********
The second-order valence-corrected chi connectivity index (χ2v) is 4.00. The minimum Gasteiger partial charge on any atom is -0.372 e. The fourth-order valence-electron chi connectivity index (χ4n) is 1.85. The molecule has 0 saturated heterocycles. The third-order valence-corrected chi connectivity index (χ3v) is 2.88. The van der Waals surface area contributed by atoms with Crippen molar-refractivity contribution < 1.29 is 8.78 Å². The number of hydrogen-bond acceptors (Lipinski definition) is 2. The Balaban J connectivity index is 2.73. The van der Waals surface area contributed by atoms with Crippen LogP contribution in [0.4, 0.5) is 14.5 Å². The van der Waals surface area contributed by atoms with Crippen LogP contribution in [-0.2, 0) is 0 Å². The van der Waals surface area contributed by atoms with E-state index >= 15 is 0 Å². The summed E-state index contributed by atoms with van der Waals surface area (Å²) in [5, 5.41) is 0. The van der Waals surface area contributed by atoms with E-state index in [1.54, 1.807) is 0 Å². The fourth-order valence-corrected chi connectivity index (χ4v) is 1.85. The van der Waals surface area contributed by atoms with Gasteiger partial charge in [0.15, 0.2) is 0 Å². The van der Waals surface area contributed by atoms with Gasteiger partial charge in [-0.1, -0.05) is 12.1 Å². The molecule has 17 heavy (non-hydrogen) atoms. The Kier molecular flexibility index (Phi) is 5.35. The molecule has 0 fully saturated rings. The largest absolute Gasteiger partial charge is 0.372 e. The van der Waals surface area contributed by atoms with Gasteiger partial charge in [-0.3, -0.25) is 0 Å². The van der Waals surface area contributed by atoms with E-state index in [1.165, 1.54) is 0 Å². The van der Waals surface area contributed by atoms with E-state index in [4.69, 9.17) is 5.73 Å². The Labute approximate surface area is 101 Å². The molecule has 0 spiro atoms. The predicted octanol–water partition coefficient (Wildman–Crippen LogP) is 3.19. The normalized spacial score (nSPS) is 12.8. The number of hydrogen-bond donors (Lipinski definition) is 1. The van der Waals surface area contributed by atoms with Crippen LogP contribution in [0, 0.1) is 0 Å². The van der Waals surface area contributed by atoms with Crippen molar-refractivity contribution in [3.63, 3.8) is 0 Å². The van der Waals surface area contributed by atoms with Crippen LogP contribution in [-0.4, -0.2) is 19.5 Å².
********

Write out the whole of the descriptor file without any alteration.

The second-order valence-corrected chi connectivity index (χ2v) is 4.00. The minimum Gasteiger partial charge on any atom is -0.372 e. The fourth-order valence-electron chi connectivity index (χ4n) is 1.85. The molecule has 0 saturated heterocycles. The third-order valence-corrected chi connectivity index (χ3v) is 2.88. The van der Waals surface area contributed by atoms with Crippen molar-refractivity contribution < 1.29 is 8.78 Å². The number of hydrogen-bond acceptors (Lipinski definition) is 2. The Balaban J connectivity index is 2.73. The van der Waals surface area contributed by atoms with Crippen LogP contribution in [0.4, 0.5) is 14.5 Å². The van der Waals surface area contributed by atoms with Crippen LogP contribution in [-0.2, 0) is 0 Å². The van der Waals surface area contributed by atoms with E-state index >= 15 is 0 Å². The summed E-state index contributed by atoms with van der Waals surface area (Å²) in [5, 5.41) is 0. The van der Waals surface area contributed by atoms with E-state index in [1.54, 1.807) is 0 Å². The fourth-order valence-corrected chi connectivity index (χ4v) is 1.85. The van der Waals surface area contributed by atoms with Gasteiger partial charge in [0.15, 0.2) is 0 Å². The van der Waals surface area contributed by atoms with Gasteiger partial charge in [-0.1, -0.05) is 12.1 Å². The molecule has 17 heavy (non-hydrogen) atoms. The Kier molecular flexibility index (Phi) is 5.35. The molecule has 0 fully saturated rings. The largest absolute Gasteiger partial charge is 0.372 e. The van der Waals surface area contributed by atoms with Gasteiger partial charge in [-0.3, -0.25) is 0 Å². The van der Waals surface area contributed by atoms with E-state index in [1.165, 1.54) is 0 Å². The van der Waals surface area contributed by atoms with E-state index in [4.69, 9.17) is 5.73 Å². The Labute approximate surface area is 101 Å². The molecule has 0 spiro atoms. The predicted octanol–water partition coefficient (Wildman–Crippen LogP) is 3.19. The normalized spacial score (nSPS) is 12.8. The number of hydrogen-bond donors (Lipinski definition) is 1. The van der Waals surface area contributed by atoms with Crippen LogP contribution in [0, 0.1) is 0 Å². The van der Waals surface area contributed by atoms with Crippen molar-refractivity contribution in [3.63, 3.8) is 0 Å². The van der Waals surface area contributed by atoms with Crippen LogP contribution in [-0.4, -0.2) is 19.5 Å².